• For native peoples their law is the only law that matters because it is based on caring for and protection of the land. Post-colonial laws have proven to be inadequate and primarily address how the land and its resources are to be harvested, dug up or otherwise exploited.
  • Even though laws, regulations and legally binding agreements exist they are routinely ignored by federal and state governments. (Hence the need for RON forums.) In the case of forests, for example, existing laws provide triggers and referral options that are devolved to states. But they are seldom applied or enforced because the latter have unresolved conflicts of interest between development and protection. De facto exemptions that circumvent attempts to protect natural features are regularly provided to large-scale, commercial operators. This is another legal failing but it could, in principle, be corrected.
  • The overall lack of interest by the Federal government is demonstrated by the fact that the Forestry Act currently in use dates back to 1959.

Toward the end of the third session one of the panel members identified the central issue that underlay much of the detail of the day. The point was made that the multiple failures of law and administration noted throughout were ‘not accidental.’ They were and are direct consequences of a system that’s primarily evolved to serve the rich and powerful. Furthermore, the worldview of the latter could not be more different to that of native peoples.

Reflection, Critique and Paradigm Formation

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Post-colonial law is a law for the rich as defined by Western Colonial interests. It is also founded on Judeo-Christian culture that embodies an injunction to ‘subdue’ the Earth and its creatures for human use. We now know that the utilitarian principles that emerged from this culture and permeate its worldview are utterly unsuitable for our present world, its natural features, the people who are alive today and their descendants. By contrast, the laws, rules and practices of the world’s native peoples should be respected and given new legal standing. A combination of science, rights of nature law reform and the leadership of native peoples are needed to make this happen.

Richard A Slaughter, Brisbane, 23rd October 2018

A tribunal for the Earth: Why it Matters by Cormac Cullinan

Imagine how different the world would be if courts decided on the legitimacy – or otherwise – of human conduct on the basis of whether or it was in the best interests of the whole community of life. Imagine if there were an international tribunal that concerned itself with the fundamental rights of all beings, including humans, and decided matters on the basis of what was best for the Earth community as a whole, regardless of politics; an Earth Tribunal of respected individuals that drew on the wisdom of humanity as whole, respected the laws of Nature and was not beholden to governments or corporations. The establishment of the International Tribunal for the Rights of Nature is intended to give effect to this dream. Read more…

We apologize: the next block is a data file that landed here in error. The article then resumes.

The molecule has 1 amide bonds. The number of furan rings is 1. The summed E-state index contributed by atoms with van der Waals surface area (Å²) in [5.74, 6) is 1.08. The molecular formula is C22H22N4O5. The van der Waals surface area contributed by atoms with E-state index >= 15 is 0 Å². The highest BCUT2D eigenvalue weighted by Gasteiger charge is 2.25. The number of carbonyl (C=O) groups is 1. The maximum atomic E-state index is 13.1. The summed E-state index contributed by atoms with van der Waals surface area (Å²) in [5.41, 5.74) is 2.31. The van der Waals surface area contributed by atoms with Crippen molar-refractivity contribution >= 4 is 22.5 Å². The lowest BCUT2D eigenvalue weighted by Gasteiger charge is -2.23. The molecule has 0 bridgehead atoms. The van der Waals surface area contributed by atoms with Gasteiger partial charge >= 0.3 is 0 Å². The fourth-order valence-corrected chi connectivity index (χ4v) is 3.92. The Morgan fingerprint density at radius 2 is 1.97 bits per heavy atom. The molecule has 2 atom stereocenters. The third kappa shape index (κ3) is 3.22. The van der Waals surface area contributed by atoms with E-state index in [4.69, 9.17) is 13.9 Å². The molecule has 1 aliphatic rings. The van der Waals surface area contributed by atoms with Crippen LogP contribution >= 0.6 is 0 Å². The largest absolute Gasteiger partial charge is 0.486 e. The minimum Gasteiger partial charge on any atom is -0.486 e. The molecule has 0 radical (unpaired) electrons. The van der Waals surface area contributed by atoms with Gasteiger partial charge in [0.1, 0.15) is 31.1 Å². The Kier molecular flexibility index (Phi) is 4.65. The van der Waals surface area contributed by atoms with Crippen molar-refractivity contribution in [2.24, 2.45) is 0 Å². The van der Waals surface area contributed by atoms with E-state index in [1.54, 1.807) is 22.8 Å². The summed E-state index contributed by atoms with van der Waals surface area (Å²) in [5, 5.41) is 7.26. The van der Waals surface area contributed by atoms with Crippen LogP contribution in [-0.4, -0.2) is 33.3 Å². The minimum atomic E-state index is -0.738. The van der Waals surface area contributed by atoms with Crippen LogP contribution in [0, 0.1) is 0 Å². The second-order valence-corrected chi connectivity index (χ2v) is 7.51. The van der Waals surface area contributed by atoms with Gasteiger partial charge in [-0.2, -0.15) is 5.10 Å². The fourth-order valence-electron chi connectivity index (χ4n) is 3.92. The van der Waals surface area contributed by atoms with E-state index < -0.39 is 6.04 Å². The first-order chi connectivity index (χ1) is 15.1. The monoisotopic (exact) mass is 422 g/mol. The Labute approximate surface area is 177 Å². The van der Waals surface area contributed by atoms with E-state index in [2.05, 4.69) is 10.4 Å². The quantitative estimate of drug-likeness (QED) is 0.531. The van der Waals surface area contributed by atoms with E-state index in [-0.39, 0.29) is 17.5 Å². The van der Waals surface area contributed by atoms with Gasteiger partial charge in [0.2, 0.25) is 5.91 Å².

Summary of Tribunal on the Great Barrier Reef by Michelle Maloney, 2014

I am honoured to present this case on behalf if the Great Barrier Reef to the International Ethics Tribunal that the Rights of Mother Earth are being violated, because the Great Barrier Reef’s very existence is under threat. The Reef is under threat from a combination of land based marine pollution, the existing and proposed expansion of coal port development in human settlements adjacent to the reef and the escalating pollution of the atmosphere, which is causing devastating climate change. Read more…

Policies for a Post-Growth Economy

Alexander_Policies_PG_EconOccasionally an item comes along that deserves and requires greater attention than usual. In my view this is the case with a short monograph by Sam Alexander with the above title. I’ve reviewed it for the Association of Professional Futurists (APF) quarterly journal, Compass. The latter is only available to members so I’m placing the review here to provide wider access. A link to the monograph itself is provided on page one of the review.

One day it would be interesting to sit down and assemble some of the most significant ‘signals of change’ generated over the last half-century by concerned people of all kinds and from different fields. In an alternative history that is perhaps now lost some of those signals would have not been dismissed out as ‘loony left’, ‘Greenie fantasy’, ‘scientific nonsense’ and the like. Nor would some of the world’s most powerful actors have succeeded so completely in promulgating global agendas founded on their own rather specific requirements and needs. Read more…